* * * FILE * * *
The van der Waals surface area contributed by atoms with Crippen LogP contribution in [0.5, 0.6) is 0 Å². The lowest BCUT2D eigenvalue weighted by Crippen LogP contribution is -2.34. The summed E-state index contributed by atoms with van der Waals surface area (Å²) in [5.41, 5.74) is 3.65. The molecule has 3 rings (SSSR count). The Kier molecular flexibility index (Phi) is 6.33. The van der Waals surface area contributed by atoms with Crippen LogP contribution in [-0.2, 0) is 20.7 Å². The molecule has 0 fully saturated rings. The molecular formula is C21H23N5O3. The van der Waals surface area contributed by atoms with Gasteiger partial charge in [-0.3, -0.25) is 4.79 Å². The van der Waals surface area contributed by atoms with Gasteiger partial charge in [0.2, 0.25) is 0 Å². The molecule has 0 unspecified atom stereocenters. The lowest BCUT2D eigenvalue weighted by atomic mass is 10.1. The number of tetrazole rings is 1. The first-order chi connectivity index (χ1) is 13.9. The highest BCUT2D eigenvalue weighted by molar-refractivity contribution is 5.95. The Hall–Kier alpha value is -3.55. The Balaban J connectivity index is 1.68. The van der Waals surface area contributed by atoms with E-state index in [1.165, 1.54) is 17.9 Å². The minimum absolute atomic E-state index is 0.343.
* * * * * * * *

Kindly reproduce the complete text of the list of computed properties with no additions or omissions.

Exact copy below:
The van der Waals surface area contributed by atoms with Crippen LogP contribution in [0.5, 0.6) is 0 Å². The lowest BCUT2D eigenvalue weighted by Crippen LogP contribution is -2.34. The summed E-state index contributed by atoms with van der Waals surface area (Å²) in [5.41, 5.74) is 3.65. The molecule has 3 rings (SSSR count). The Kier molecular flexibility index (Phi) is 6.33. The van der Waals surface area contributed by atoms with Crippen LogP contribution in [-0.2, 0) is 20.7 Å². The molecule has 0 fully saturated rings. The molecular formula is C21H23N5O3. The van der Waals surface area contributed by atoms with Gasteiger partial charge in [-0.3, -0.25) is 4.79 Å². The van der Waals surface area contributed by atoms with Gasteiger partial charge in [0.2, 0.25) is 0 Å². The molecule has 0 unspecified atom stereocenters. The lowest BCUT2D eigenvalue weighted by atomic mass is 10.1. The number of tetrazole rings is 1. The first-order chi connectivity index (χ1) is 13.9. The highest BCUT2D eigenvalue weighted by molar-refractivity contribution is 5.95. The Hall–Kier alpha value is -3.55. The Balaban J connectivity index is 1.68. The van der Waals surface area contributed by atoms with E-state index in [1.165, 1.54) is 17.9 Å². The minimum absolute atomic E-state index is 0.343.